According to the Kaiser Family Foundation, treating a single COVID-19 patient in a US hospital could cost up to $20,000. (1) These costs could exceed $88,000 per patient if ICU treatment and ventilation therapy are needed. The cost of treatment for a major metropolitan level one trauma centre with 70+ critical care beds could exceed $6.7 million if all beds are 100% filled with COVID-19 vented patients. Few, if any, hospitals can afford such expenses.
The pandemic wreaked havoc on hospitals, complicating and aggregating all three of their most expensive fields of operation: staff, equipment, and bad debt. COVID-19 rattled most hospitals' operational cost control systems, and their Group Purchasing Organization (GPO) partners got little to no support, leaving even the best-performing hospitals struggling to maintain their pre-COVID supply chain operating margins.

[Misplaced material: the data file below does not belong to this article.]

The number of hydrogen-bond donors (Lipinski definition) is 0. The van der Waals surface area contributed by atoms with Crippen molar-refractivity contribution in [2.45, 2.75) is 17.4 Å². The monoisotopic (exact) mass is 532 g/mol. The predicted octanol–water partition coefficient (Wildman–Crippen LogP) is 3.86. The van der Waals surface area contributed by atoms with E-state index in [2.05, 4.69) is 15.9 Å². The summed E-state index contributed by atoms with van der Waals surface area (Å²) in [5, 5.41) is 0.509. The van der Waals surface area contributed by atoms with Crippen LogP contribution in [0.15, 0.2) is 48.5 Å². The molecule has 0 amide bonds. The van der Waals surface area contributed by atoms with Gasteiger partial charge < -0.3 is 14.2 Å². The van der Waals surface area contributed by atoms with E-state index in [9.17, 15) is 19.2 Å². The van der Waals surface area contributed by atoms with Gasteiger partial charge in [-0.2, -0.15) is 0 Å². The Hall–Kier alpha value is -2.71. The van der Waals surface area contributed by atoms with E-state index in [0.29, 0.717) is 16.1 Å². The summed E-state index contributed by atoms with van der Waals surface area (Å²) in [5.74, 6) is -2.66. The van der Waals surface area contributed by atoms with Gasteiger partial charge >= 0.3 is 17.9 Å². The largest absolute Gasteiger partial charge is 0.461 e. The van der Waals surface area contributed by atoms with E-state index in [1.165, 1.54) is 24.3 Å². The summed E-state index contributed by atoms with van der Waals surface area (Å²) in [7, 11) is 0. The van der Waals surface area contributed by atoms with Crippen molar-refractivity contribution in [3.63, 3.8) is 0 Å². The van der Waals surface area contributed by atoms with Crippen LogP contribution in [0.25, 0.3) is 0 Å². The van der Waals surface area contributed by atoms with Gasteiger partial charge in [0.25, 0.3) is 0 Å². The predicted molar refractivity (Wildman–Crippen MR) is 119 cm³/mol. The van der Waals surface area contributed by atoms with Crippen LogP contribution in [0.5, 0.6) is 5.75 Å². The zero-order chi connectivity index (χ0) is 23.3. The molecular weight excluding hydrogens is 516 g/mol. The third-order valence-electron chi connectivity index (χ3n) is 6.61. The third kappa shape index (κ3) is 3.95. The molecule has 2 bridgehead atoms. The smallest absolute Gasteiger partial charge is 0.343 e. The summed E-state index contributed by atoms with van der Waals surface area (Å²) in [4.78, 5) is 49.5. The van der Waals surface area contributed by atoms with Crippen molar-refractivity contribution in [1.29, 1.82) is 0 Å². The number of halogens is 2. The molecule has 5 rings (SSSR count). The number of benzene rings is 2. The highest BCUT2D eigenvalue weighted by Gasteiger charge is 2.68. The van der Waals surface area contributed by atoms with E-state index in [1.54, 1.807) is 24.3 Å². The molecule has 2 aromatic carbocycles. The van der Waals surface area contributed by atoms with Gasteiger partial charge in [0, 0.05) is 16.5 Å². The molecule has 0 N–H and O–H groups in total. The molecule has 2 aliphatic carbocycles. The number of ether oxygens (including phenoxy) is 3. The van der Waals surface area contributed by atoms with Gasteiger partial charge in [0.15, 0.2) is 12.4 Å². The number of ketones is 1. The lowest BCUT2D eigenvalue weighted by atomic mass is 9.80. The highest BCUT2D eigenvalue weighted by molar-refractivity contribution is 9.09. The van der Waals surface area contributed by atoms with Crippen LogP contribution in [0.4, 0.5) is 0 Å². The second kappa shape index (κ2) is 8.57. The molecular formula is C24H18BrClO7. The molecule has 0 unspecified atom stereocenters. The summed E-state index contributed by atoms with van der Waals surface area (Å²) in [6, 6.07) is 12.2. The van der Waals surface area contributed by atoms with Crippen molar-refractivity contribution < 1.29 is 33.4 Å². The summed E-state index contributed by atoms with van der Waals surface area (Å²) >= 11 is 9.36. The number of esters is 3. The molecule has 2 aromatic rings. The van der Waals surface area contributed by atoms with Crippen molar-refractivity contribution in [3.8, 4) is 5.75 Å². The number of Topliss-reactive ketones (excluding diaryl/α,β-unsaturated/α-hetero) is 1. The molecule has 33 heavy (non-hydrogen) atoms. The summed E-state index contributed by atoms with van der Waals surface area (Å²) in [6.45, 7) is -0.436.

Less productive hospitals, which were already running on razor-thin margins before the outbreak, are taking the brunt of the damage. A rural facility in Kentucky, for example, expects to achieve 0.6 percent operating margins in a strong year. The hospital's operating margins were negative 25% after the first COVID wave. (3,4)
We do not claim to know what the healthcare industry will look like in a post-COVID world, but we do know that if healthcare systems continue to function with a "business as normal" mentality once we have weathered this storm, they will be setting themselves up for a challenging and resistance filled journey.